Molecular biology of neurofibromatosis type II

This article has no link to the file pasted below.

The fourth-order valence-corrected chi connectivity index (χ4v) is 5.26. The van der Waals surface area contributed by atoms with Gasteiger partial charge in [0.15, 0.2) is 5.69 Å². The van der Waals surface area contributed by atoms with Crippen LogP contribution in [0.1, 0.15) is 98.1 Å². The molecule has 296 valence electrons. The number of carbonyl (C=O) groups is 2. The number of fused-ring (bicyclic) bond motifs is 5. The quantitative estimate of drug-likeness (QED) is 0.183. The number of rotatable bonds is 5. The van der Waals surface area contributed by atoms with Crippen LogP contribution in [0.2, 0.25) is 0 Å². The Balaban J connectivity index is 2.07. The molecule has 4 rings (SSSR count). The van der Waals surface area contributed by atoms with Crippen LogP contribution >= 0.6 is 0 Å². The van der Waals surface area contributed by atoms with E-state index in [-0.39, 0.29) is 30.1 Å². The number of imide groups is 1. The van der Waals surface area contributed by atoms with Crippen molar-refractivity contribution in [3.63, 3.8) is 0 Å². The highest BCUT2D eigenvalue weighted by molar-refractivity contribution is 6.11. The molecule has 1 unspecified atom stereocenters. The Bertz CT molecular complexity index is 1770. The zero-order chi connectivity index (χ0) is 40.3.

NF2 encodes the 70-kDa protein merlin (also known as neurofibromin 2 or schwannomin), which is widely expressed at high levels during human embryonic development. In adults, the distribution of expression is more limited and high levels of merlin are predominantly seen in Schwann cells, meningeal cells, lens fiber cells, and nerve cells [29]. Merlin is an ERM (ezrin/radixin/moesin) family scaffolding protein of the protein 4.1 superfamily, which includes ezrin, radixin, moesin, talin, and some protein tyrosine phosphatases. Merlin principally functions to mediate interactions between actin filaments, intracellular signaling effectors, and membrane proteins. Of the splice variants that have been described, all isoforms of merlin have a conserved N-terminal FERM domain which localizes the protein to the plasma membrane, predominantly at adherens tight junctions [30]. The N-terminal FERM domain of merlin is highly conserved and interacts with proteins such as CD43, CD44, and ICAMs, while the C-terminus binds to actin filaments, possibly through an alternative actin-binding site. ERM proteins such as merlin exhibit self-regulation through binding of the head and tail of the protein, with folding and unfolding regulated by phosphorylation of the C-terminus. Despite its homology to other ERM proteins and interaction with similar binding proteins, merlin seems to act in opposition to these proteins with regard to cell adhesion and proliferation. Whereas ERM proteins are active in a phosphorylated state and inhibited by cell–cell adhesion, merlin inhibits proliferation in response to cell–cell or cell–matrix adhesion as a result of serine dephosphorylation. Accordingly, loss of merlin leads to defective contact growth inhibition [31].